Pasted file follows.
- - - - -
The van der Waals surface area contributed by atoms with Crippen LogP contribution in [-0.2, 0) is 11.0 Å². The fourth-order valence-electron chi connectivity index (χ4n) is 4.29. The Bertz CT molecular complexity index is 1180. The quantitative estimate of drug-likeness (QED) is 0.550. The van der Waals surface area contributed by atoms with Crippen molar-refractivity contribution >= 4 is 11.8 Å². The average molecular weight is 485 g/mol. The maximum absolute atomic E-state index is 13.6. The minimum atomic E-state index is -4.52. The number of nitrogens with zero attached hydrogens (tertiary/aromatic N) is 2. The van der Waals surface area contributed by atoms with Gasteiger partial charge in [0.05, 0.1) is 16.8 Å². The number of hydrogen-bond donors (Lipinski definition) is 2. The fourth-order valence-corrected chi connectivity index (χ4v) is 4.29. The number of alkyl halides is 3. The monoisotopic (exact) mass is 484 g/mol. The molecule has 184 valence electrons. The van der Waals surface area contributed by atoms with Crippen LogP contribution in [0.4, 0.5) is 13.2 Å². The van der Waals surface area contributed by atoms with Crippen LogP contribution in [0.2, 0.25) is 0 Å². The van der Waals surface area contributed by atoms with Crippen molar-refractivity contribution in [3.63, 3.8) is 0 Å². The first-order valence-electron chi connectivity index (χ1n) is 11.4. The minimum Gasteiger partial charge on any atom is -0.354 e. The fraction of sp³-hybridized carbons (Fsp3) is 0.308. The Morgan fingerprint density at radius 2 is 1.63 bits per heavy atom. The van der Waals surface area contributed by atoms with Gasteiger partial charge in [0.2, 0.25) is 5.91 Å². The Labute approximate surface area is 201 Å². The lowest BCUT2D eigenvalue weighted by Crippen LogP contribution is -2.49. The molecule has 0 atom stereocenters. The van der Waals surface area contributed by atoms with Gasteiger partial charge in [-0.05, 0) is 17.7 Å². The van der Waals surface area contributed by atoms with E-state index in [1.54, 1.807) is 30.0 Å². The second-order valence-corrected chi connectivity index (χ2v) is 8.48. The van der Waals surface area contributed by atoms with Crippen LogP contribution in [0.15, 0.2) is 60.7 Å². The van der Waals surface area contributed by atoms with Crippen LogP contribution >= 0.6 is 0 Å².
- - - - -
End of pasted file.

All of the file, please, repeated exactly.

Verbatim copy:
The van der Waals surface area contributed by atoms with Crippen LogP contribution in [-0.2, 0) is 11.0 Å². The fourth-order valence-electron chi connectivity index (χ4n) is 4.29. The Bertz CT molecular complexity index is 1180. The quantitative estimate of drug-likeness (QED) is 0.550. The van der Waals surface area contributed by atoms with Crippen molar-refractivity contribution >= 4 is 11.8 Å². The average molecular weight is 485 g/mol. The maximum absolute atomic E-state index is 13.6. The minimum atomic E-state index is -4.52. The number of nitrogens with zero attached hydrogens (tertiary/aromatic N) is 2. The van der Waals surface area contributed by atoms with Gasteiger partial charge in [0.05, 0.1) is 16.8 Å². The number of hydrogen-bond donors (Lipinski definition) is 2. The fourth-order valence-corrected chi connectivity index (χ4v) is 4.29. The number of alkyl halides is 3. The monoisotopic (exact) mass is 484 g/mol. The molecule has 184 valence electrons. The van der Waals surface area contributed by atoms with Crippen LogP contribution in [0.4, 0.5) is 13.2 Å². The van der Waals surface area contributed by atoms with Crippen LogP contribution in [0.2, 0.25) is 0 Å². The van der Waals surface area contributed by atoms with Crippen molar-refractivity contribution in [3.63, 3.8) is 0 Å². The first-order valence-electron chi connectivity index (χ1n) is 11.4. The minimum Gasteiger partial charge on any atom is -0.354 e. The fraction of sp³-hybridized carbons (Fsp3) is 0.308. The Morgan fingerprint density at radius 2 is 1.63 bits per heavy atom. The van der Waals surface area contributed by atoms with Gasteiger partial charge in [0.2, 0.25) is 5.91 Å². The Labute approximate surface area is 201 Å². The lowest BCUT2D eigenvalue weighted by Crippen LogP contribution is -2.49. The molecule has 0 atom stereocenters. The van der Waals surface area contributed by atoms with Gasteiger partial charge in [-0.05, 0) is 17.7 Å². The van der Waals surface area contributed by atoms with E-state index in [1.54, 1.807) is 30.0 Å². The second-order valence-corrected chi connectivity index (χ2v) is 8.48. The van der Waals surface area contributed by atoms with Crippen LogP contribution in [0.15, 0.2) is 60.7 Å². The van der Waals surface area contributed by atoms with Crippen LogP contribution >= 0.6 is 0 Å².